I ran circles around the house, chasing two stubby tan legs with my own two longer brown ones, wielding a child-sized towel emblazoned with rubber ducks, and muttering curses to myself.

“Aria, you have to take a bath!” I chided my 4-year-old charge. The family I babysit for never specified that cardiovascular endurance would be required in the care and keeping of their 6- and 4-year-old children.

She kept running, her long dark curls getting more tangled in her wake, with no clear intention of stopping. She smiled wide, and shimmied right up the stairs to the bathroom, where she carefully and deliberately turned the faucet on, plugged the bathtub, tore off her sundress, and danced a little circle around herself while she waited for the tub to fill.

I stood a few feet away with my head against the wall, exhausted but entranced by her personal party. I wonder if in ten years time she will still dance by herself alone in her room. Will she still be as willing to celebrate her body in its naked state when it has changed and become foreign to her? Or will the media whittle away at her self-confidence as she grows into womanhood? Will she be able to withstand the barrage of products, advertisements and peer pressure daring her to be anything but a carbon copy?

I think back over my younger years and my adolescence, trying to pinpoint an exact moment at which I began to swallow the dangerous media cocktail of thinness, of paleness and of the supposed virtue of straight hair. I try, and struggle, to remember the last time that I was comfortably naked, comfortably in my body without fear of seeing my unclothed skin.

The problem here is the dangerous combination of racism and sexism that comes into play in the lives of girls and young women of color like Aria – before these girls can even cross the street or see a PG-13 movie by themselves, they are inundated with messages that take quick, deep shots at their self-worth. By the time a young girl of any race or creed is 9 or 10 years old, it’s given knowledge that they are the objects, not the subjects in our world. They are trained to primp for the male gaze, and for girls of color, they are held to more unachievable standards of beauty than their White friends. Not only must they be “pretty,” but they must be the “right kind of pretty”: a certain skin tone and hair texture, one that further marginalizes and divides the Black community.

One day, Aria’s curls and light skin will place her in a difficult position – still apart from her White friends because of her exoticism, but ahead of her Black friends because of her approximation to European beauty ideals.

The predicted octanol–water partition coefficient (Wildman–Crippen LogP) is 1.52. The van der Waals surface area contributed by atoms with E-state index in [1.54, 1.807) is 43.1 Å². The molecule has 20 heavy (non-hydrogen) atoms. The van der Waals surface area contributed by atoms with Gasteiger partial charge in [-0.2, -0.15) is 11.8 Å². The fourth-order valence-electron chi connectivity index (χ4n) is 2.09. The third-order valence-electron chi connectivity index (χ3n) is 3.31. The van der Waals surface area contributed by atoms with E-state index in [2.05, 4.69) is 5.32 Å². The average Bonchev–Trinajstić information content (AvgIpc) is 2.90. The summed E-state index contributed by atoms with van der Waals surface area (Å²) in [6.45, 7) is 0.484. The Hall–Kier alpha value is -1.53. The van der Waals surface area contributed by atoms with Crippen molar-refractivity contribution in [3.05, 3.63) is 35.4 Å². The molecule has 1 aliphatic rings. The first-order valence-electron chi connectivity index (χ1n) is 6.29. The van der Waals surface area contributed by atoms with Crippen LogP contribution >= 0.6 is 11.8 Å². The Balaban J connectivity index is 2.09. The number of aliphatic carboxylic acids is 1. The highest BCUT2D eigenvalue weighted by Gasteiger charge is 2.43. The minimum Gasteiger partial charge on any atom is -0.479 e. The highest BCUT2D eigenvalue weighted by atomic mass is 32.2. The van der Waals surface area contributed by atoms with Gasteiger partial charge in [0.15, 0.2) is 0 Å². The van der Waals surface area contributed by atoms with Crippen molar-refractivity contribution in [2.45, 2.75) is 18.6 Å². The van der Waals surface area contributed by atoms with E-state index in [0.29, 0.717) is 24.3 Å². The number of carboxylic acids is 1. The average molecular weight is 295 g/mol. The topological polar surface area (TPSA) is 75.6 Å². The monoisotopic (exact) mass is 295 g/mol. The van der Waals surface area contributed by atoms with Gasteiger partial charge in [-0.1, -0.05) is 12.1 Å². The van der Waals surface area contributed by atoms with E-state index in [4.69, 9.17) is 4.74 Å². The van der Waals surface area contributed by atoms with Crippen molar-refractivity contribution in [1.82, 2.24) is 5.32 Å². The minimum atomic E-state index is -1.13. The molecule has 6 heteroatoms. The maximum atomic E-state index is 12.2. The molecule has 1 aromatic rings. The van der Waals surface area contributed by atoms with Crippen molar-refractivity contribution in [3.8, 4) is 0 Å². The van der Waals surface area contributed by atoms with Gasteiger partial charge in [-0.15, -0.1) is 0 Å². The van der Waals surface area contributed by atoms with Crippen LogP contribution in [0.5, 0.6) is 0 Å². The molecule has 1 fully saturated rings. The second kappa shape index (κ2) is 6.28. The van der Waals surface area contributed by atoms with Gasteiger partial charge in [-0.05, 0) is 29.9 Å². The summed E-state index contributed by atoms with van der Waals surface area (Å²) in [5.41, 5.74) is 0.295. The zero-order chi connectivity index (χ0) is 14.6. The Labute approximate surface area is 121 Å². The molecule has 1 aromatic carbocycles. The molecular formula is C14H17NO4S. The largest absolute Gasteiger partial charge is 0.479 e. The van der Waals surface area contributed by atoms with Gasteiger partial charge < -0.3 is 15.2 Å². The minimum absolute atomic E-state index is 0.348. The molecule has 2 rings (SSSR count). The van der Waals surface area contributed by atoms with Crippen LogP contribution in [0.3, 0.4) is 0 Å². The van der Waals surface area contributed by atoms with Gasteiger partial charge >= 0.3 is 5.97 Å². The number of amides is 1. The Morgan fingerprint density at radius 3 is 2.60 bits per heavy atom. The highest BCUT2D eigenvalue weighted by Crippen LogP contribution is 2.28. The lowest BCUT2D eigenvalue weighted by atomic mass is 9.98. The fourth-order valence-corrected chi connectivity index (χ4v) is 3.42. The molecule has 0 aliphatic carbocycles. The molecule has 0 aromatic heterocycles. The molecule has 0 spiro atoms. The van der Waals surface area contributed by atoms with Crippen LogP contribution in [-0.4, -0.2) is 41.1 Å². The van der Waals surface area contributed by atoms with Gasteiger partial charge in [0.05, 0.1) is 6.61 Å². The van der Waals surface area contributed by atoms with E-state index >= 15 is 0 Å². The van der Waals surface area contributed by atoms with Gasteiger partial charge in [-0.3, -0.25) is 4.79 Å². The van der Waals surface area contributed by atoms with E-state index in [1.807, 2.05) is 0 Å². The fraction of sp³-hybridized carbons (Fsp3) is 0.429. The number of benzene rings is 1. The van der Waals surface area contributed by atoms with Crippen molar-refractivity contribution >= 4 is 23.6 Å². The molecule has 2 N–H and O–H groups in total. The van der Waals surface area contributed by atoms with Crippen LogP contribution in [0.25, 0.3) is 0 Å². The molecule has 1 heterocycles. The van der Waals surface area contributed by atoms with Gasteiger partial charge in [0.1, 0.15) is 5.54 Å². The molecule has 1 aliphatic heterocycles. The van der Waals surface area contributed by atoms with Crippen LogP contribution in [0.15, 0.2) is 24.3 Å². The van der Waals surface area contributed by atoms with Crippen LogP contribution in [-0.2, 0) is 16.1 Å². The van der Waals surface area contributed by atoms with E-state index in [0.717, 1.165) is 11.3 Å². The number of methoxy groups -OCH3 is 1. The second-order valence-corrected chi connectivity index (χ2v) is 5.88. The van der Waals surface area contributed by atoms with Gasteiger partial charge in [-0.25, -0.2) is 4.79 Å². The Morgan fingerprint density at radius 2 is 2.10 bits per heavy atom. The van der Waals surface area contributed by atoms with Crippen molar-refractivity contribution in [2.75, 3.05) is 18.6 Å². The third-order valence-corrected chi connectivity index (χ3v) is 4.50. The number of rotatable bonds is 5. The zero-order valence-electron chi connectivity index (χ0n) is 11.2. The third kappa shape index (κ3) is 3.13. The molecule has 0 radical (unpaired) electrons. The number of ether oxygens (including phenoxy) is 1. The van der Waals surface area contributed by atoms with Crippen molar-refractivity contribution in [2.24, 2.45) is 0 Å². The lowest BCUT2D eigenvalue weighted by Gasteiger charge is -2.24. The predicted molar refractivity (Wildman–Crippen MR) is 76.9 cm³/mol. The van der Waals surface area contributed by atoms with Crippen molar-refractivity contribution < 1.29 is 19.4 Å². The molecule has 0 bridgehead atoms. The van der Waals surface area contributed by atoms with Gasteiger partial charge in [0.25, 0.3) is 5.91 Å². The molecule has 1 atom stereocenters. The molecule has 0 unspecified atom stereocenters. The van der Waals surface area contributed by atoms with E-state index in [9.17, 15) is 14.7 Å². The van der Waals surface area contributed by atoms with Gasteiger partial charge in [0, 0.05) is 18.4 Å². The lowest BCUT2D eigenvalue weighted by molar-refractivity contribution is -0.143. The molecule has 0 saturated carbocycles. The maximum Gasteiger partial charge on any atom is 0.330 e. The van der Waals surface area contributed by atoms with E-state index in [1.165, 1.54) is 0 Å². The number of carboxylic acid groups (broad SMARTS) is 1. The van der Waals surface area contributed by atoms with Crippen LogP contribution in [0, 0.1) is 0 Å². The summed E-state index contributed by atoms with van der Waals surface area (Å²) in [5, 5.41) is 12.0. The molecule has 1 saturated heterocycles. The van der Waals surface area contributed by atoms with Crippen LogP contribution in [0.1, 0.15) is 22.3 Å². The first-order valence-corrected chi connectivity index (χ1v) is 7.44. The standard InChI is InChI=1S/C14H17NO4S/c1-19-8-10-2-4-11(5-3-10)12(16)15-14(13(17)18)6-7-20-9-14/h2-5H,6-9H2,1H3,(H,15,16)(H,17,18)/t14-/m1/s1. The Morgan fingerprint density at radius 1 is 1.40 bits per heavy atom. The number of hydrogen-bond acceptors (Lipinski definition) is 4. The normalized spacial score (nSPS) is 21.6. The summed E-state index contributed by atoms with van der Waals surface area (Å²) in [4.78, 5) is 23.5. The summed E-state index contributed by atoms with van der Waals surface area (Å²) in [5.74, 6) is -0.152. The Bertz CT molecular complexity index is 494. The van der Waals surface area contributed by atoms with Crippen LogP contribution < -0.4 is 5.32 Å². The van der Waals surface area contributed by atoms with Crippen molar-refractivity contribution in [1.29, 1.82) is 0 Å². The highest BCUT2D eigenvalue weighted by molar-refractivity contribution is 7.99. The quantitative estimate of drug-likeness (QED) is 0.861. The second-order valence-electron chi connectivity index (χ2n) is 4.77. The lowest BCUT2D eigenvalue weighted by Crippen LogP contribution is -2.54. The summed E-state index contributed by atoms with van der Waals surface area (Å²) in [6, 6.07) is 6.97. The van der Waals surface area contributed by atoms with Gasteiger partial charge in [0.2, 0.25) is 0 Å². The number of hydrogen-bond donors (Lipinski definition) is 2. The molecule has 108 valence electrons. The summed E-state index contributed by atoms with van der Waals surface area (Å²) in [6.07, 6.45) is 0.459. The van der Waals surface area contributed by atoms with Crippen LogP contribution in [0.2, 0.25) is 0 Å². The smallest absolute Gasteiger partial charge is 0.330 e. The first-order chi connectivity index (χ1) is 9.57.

In the wake of trends like the #teamlightskin hashtag on Twitter, and complexion competitions at urban nightclubs, The Root’s Marita Golden reminds us of what many of us have forgotten – that our obsession with and devotion to this skin color and hair texture hierarchy is a legacy of slavery. Will Aria one day bend to these trends, belittling her darker skinned sisters and brothers in order to fit into mainstream expectations for women of color? It is indeed these trends that encourage divisiveness among Black women, such that it becomes difficult to make progress towards any sort of Black unity.

Bill Duke’s documentary, Dark Girls, explores the painful reality of color politics in 2013 and informs us all that we do indeed have quite a long way to go. This divisiveness goes even farther, to marginalize the queer women of color – does our beauty matter if it does not serve the male gaze? Are we allowed visibility if it does not serve the narrow aims of institutionalized sexism? The hate crimes committed against LGBTQ women of color continue to rise, and we cannot stand for losing more sisters to homophobic and transphobic violence. How will we create unity among our people if there still exists a hierarchy of beauty and sexuality created to divide us?

All of these questions will find their answers through time, and through the work of we who understand the need for a revolution for and about Black women.

We start with the little ones, like Aria. She will one day inhabit the body of a young woman of color, and perhaps even a queer one, and how she responds to those who will challenge her is purely in our hands. What we teach and model today will impact how Aria and her friends of color feel about themselves and experience their bodies and their sexualities in the years to come.

If we teach pride, self-love, strength and respect, our future daughters will be able to withstand the forces that so desperately want them sick, sad, unhappy, and divided. As I gently detangled Aria’s wet curls, I reminded her how pretty her curly hair was, and that having curly hair is very special. I remembered with tenderness my own mother telling me the same thing as she detangled my own baby afro many years ago.

“I know, silly!” she responded. “Mommy says brown girls have curly hair because we’re special.” She smiled at herself in the mirror, modeling her Superwoman pajamas.

I think Aria will be just fine.

– Sydney Magruder

Sydney Magruder is an African-American/multiracial femme lesbian sociologist, ballerina, bibliophile, writer, and green-tea addict about to enter her last year of undergraduate studies at Skidmore College. She wants to write, teach, critique pop-culture, and use music, theater and dance as a means of educating the masses about race, sexuality, gender, and how young people can change the future. Until she figures out exactly how to incorporate all of those individual things into one giant thing, you can find her in ballet class, hunting down a new pasta dish to make, or hogging her family’s Netflix account with Doctor Who and Parks and Recreation.

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